Just a small per­cent­age of pop­u­la­tion to ben­e­fit from Smart Cities Mis­sion

Only 4% of a city’s pop­u­la­tion to ben­e­fit as 71% of the funds will be used for area-based de­vel­op­ment and not cover the en­tire city

HT Estates - - FRONT PAGE - Van­dana Ram­nani

The re­cent ex­pan­sion of the Union Cabi­net fol­lowed a per­for­mance re­port on the min­is­ters. Prime min­is­ter Naren­dra Modi re­viewed the progress of his min­istries in im­ple­ment­ing the gov­ern­ment’s de­ci­sions and the an­nounce­ments made in Union bud­gets since the Na­tional Demo­cratic Al­liance ( NDA) gov­ern­ment came to power in 2014. Though no changes were made in the ur­ban de­vel­op­ment min­istry (MoUD) in the reshuf­fle (apart from min­is­ter Venka­iah Naidu get­ting the in­for­ma­tion and broad­cast­ing min­istry), for HT Es­tates, how­ever, the time seemed to have come for an as­sess­ment re­port on one of the most am­bi­tious plans of the gov­ern­ment: The Smart Cities Mis­sion.

The big­gest draw­back of the scheme, ur­ban de­vel­op­ment ex­perts say, is the nar­row fo­cus of the scheme on the prism of area-based de­vel­op­ment as it ben­e­fits only a small por­tion of the so­ci­ety. “It needs to be made more par­tic­i­pa­tive and should fo­cus on real prob­lems faced by cities,” they say.

In Jan­uary this year, 20 cities from a pool of 100 cities were se­lected by the Cen­tral gov­ern­ment and al­lo­cated ₹ 100 crore each for a pe­riod of five years. A few weeks ago Modi launched an­other set of 13 smart city projects in Pune, and started 69 ini­tia­tives in other smart cities in the coun­try. The prime min­is­ter em­pha­sised that the coun­try’s peo­ple “who are the smartest” should take de­ci­sions on how ur­ban spa­ces are to be de­vel­oped.

Launched in June 2015, it is be­ing touted as the “first in the coun­try and even in the world ( where) in­vest­ments in the ur­ban sec­tor are be­ing made on the ba­sis of com­pe­ti­tion-based selec­tion of cities.” Every smart city will re­ceive ₹ 500 crore in the next five years, which is ex­pected to gen­er­ate pri­vate sec­tor in­ter­est in all 100 cities. Ex­perts say the gov­ern­ment could have been a tad over­am­bi­tious. This is be­cause even un­der the Jawa­har­lal Nehru N at i o n a l U r b a n Re n e w a l Mis­sion or JnNURM (re­placed by the Smart Cities Mis­sion) data re­veals that in spite of open­ing up in­vest­ment for pri­vate play­ers, the PPP model has failed to take off in a big way, es­pe­cially when it comes to im­ple­men­ta­tion of in­fra­struc­ture projects.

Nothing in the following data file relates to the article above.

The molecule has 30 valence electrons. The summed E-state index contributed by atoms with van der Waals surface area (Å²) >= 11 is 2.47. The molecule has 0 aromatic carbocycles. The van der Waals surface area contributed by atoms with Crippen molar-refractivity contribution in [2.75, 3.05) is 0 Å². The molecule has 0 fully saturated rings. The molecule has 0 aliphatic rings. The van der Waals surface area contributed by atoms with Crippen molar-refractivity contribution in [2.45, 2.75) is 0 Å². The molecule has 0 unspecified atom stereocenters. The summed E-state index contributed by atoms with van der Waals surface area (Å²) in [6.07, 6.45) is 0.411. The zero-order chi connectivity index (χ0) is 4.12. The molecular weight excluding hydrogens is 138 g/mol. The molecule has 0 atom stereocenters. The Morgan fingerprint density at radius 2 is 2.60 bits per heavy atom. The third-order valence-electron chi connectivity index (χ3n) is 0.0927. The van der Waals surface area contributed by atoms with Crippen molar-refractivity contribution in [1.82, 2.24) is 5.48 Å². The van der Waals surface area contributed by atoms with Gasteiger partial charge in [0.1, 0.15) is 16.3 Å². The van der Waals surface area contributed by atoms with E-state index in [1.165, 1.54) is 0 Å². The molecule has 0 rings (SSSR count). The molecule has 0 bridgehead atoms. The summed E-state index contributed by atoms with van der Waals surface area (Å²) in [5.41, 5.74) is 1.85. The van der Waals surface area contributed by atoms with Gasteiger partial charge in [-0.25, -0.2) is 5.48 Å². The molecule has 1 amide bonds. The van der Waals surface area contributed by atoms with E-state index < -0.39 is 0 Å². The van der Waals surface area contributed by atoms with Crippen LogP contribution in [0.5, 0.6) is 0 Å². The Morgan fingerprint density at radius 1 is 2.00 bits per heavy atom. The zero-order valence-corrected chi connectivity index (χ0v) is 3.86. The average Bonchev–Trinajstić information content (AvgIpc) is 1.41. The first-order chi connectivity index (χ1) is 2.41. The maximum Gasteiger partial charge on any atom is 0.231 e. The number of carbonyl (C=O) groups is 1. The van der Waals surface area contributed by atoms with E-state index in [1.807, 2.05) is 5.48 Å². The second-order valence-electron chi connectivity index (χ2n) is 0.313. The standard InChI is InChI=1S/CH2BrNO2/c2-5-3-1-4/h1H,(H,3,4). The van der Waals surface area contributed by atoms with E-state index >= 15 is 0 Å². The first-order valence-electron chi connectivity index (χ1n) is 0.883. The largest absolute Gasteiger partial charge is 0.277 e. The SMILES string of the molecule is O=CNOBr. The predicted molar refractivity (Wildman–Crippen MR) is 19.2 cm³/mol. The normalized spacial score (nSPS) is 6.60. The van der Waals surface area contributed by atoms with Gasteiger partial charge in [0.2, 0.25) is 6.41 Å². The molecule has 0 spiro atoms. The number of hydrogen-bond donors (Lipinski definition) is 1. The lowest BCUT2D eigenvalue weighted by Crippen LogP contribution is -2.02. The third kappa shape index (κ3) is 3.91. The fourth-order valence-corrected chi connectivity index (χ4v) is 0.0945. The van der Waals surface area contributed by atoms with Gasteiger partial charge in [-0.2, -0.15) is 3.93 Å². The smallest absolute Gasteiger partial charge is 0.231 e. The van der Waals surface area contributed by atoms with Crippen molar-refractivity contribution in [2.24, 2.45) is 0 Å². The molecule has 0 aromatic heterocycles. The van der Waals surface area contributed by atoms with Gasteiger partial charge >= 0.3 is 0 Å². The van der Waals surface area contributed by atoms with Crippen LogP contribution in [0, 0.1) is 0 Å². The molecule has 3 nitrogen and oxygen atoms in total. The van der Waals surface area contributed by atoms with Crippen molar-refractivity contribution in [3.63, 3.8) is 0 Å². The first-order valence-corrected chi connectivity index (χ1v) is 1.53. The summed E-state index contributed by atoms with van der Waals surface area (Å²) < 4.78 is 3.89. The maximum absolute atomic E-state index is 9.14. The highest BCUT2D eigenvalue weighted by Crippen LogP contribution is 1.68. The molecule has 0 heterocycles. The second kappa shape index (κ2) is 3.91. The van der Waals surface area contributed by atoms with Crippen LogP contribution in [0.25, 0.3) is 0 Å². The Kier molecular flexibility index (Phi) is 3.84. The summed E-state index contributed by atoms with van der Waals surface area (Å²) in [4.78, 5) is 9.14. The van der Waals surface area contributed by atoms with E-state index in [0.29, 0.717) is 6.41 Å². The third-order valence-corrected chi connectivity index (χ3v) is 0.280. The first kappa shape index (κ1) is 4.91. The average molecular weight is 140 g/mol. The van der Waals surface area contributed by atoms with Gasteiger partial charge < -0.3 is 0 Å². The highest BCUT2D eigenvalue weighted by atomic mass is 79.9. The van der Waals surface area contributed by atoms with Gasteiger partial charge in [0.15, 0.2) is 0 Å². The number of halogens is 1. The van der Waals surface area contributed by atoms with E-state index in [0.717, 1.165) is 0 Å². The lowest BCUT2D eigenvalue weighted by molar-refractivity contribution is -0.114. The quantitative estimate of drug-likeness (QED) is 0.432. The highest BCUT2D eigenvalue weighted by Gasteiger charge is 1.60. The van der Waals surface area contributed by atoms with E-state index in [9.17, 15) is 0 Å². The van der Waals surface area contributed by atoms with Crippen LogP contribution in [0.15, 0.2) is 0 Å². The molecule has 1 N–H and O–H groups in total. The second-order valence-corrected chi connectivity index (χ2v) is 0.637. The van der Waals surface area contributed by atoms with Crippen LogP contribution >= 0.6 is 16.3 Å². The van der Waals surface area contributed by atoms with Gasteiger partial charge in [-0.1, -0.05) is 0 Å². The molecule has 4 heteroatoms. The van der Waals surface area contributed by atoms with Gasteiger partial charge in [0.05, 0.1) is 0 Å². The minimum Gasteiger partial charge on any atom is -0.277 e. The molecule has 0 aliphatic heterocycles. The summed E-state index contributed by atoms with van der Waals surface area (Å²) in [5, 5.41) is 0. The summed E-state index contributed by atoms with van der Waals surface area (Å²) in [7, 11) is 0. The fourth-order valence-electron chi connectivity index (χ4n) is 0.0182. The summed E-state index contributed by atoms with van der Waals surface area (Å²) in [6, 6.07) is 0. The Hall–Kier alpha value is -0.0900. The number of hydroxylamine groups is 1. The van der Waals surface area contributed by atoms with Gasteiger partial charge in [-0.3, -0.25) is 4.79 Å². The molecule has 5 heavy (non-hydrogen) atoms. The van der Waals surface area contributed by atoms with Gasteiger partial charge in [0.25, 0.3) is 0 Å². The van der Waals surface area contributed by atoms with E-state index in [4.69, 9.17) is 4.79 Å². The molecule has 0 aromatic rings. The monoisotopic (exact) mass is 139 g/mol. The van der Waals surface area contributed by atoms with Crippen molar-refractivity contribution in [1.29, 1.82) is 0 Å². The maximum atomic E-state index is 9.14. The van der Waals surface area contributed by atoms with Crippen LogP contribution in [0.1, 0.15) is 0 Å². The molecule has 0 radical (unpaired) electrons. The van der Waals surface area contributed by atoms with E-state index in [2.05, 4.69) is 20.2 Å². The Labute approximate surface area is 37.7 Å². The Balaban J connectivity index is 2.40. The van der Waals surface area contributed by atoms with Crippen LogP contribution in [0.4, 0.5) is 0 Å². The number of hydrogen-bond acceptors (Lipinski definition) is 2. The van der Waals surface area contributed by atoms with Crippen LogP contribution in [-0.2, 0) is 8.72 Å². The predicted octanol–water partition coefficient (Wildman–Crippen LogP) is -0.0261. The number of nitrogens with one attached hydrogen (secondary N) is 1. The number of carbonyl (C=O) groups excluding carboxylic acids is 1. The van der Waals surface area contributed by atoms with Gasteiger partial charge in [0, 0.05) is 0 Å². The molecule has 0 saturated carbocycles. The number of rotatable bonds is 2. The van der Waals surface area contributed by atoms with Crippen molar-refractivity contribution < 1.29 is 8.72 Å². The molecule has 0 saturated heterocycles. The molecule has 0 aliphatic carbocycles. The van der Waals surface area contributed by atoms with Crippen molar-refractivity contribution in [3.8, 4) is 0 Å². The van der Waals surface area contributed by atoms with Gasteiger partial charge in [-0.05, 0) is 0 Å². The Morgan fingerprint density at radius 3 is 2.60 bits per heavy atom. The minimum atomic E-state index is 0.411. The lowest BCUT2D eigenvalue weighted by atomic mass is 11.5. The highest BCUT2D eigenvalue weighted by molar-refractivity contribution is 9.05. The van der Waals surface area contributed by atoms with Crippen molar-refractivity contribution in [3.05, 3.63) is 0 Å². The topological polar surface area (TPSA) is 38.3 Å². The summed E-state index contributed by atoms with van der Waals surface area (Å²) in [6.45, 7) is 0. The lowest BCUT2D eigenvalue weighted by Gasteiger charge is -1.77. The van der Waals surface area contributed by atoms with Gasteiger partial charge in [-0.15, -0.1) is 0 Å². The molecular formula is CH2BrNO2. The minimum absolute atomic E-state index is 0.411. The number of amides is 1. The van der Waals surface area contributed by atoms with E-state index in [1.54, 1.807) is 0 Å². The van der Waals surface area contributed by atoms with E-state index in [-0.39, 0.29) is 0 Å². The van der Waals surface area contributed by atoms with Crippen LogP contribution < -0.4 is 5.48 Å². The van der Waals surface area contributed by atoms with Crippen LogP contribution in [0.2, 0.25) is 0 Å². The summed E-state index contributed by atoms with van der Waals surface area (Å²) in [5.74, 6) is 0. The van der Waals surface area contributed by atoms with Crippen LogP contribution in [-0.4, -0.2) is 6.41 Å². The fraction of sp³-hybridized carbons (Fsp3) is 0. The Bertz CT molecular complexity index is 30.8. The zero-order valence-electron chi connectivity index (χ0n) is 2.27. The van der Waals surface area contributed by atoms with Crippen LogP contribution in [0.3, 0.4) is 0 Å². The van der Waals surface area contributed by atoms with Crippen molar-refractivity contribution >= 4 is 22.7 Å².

Nar­row prism of are­abased de­vel­op­ment

Cities made it to the smart list on the ba­sis of plans they sub­mit­ted to MoUD for their de­vel­op­ment (in­clud­ing select ar­eas in the city). “Pro­pos­als from a ma­jor­ity of cities have fi­nan­cially pri­ori­tised de­vel­op­ing a small area in­stead of the en­tire city. As much as 71% of the fund­ing from the mis­sion will be spent on area-based de­vel­op­ment, the ben­e­fi­cia­ries of which are only about 4% of the city’s pop­u­la­tion on av­er­age,” says Bhanu Joshi, a pub­lic pol­icy re­searcher at the Cen­tre for Pol­icy Re­search, Delhi.

In Bhubaneswar, Odisha, for ex­am­ple, the fo­cus is on de­vel­op­ing an area around the rail­way sta­tion which will ul­ti­mately ben­e­fit only about 4% of the pop­u­la­tion. In the Cap­i­tal the New Delhi Mu­nic­i­pal Cor­po­ra­tion (NDMC) area has been picked over Sangam Vi­har, which prob­a­bly has more press­ing in­fra­struc­ture is­sues.

“Un­der area-based de­vel­op­ment, cities have pro­posed re­de­vel­op­ment of old and cre­ation of new cen­tral busi­ness dis­tricts, retrofitting in­fra­struc­ture such as wa­ter sup­ply, sew­er­age, and cre­ation of pub­lic spa­ces, apart from rein­vent­ing land­scape. The pro­posal for the en­tire city, how­ever, has been lim­ited to IT- based ser­vices like CCTV-mon­i­tored cen­tral com­mand sys­tem, “smart” ed­u­ca­tion por­tals and “in­tel­li­gent” wa­ter and traf­fic man­age­ment sys­tems. This pri­ori­ti­sa­tion of area might en­hance the ‘lived’


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